Relative to its size, the United Arab Emirates maintains a potent, modern fighting air service.
POWER INDEX SCORE
(Ranked 27 of 53)
With just under 330 total aircraft, the air service of the United Arab Emirates is quite sizeable and potent - good qualities to have in the tumultuous Gulf Region. The fighter force is a mix of American F-16 'Fighting Falcon' lightweight multirole and French-originated M2000 multirole types - each capable of air-to-air and air-to-ground sorties (though the latter is less-so). For low-and-slow Close-Air Support (CAS), the service has invested in the S2R 'Archangel' and AT-802I platforms which provide much-needed depth and can be used in conjunction with the high-performance jets, helicopter force, and UAE ground forces to maximize effectiveness of the service as a whole.
The helicopter force, while modest in overall number (accounting for just 5% of total strength), can cover a variety of roles from VIP transport and Search & Rescue (SAR) to general utility. The fixed-wing transport fleet receives a commitment of 9% and covers the usual strategic, tactical, and utility types seen in other modern air services. Aerial refuling is handled by the French-made KC-30A. The special missions branch consists of two platforms to cover patrol and AEW roles.
The branch of note is the training force which accounts for some 45% of all strength. This group is centered on all facets of modern airman training, for both fixed-wing and rotorcraft students, and includes special-minded types such as fighters and basic flight.
Steps have been taken to ensure strength remains at the forefront of the UAE air service with attack helicopters, transports, and special mission platforms on order.NOTES: The WDMMA.org Power Index (PwrIndx) score looks at various qualities of an individual air power (or service branch). While total aircraft certainly influences the rating, aircraft variety (force balance) also plays a key role in determining an air service's placement on the list. Other focused qualities include local industry (aerospace-related) capability, future outlook, and current/recent combat experience. All this is worked into a formula which provides an analytical approach to resolving a force's fighting state in the modern world. This approach to fighting strength is highly theoretical and does not take into account a nation's available manpower or resolve in the face of conflict nor does it involve land and naval fighting strength. The top achievable PwrIndx score belongs to the United States Air Force with its rating of 242.9. As of now, UAV systems are not taken into account due to reporting differences between publicly-available sources (these will be integrated as some point). Navy aviation branches do not take into account the fighting capacity of naval ships.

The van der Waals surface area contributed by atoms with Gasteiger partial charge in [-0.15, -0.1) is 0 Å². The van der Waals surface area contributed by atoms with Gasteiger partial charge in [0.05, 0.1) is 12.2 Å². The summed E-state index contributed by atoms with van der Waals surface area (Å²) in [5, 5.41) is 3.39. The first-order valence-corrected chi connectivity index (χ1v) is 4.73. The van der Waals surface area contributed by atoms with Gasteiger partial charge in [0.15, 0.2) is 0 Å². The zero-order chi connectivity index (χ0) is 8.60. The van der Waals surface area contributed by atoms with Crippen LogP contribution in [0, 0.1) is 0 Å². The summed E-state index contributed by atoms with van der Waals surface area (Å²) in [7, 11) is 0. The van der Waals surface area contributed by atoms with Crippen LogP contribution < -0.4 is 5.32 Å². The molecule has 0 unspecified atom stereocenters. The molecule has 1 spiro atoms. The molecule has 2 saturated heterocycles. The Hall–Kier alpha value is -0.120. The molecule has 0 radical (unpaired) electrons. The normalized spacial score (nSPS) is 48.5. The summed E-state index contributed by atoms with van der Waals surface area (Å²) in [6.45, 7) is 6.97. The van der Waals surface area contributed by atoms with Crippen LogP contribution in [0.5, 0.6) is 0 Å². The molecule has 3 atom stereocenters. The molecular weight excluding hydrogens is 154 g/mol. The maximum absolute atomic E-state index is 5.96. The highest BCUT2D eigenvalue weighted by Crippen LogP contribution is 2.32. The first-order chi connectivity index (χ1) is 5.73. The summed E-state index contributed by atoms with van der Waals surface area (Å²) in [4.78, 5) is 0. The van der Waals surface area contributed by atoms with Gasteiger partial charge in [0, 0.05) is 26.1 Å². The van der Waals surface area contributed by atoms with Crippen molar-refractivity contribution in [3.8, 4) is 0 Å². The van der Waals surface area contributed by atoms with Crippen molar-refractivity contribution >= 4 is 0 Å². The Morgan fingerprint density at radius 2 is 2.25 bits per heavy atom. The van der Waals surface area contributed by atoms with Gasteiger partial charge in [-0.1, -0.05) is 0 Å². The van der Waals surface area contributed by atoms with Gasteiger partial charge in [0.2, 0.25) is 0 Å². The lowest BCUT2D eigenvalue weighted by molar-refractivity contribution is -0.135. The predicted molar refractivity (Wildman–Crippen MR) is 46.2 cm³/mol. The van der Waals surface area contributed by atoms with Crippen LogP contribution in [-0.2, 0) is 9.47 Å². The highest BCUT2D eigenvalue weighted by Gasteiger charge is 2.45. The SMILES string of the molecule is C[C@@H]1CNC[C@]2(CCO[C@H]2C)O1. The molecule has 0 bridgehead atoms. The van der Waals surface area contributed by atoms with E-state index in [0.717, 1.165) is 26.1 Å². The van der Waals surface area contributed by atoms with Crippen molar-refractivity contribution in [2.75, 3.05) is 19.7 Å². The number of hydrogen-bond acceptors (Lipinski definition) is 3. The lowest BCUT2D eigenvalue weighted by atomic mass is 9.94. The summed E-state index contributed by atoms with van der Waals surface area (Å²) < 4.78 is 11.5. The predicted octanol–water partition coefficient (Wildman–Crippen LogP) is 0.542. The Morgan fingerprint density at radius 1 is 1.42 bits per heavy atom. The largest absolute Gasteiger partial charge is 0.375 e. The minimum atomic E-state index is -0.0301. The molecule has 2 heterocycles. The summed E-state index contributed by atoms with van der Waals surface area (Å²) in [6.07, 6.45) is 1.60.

164 Total available aircraft assuming a Below Average Readiness Rate of 50%.
229 Total available aircraft assuming an Average Readiness Rate of 70%.
245 Total available aircraft assuming an Above Average Readiness Rate of 75%.
262 Total available aircraft assuming an Excellent Readiness Rate of 80%.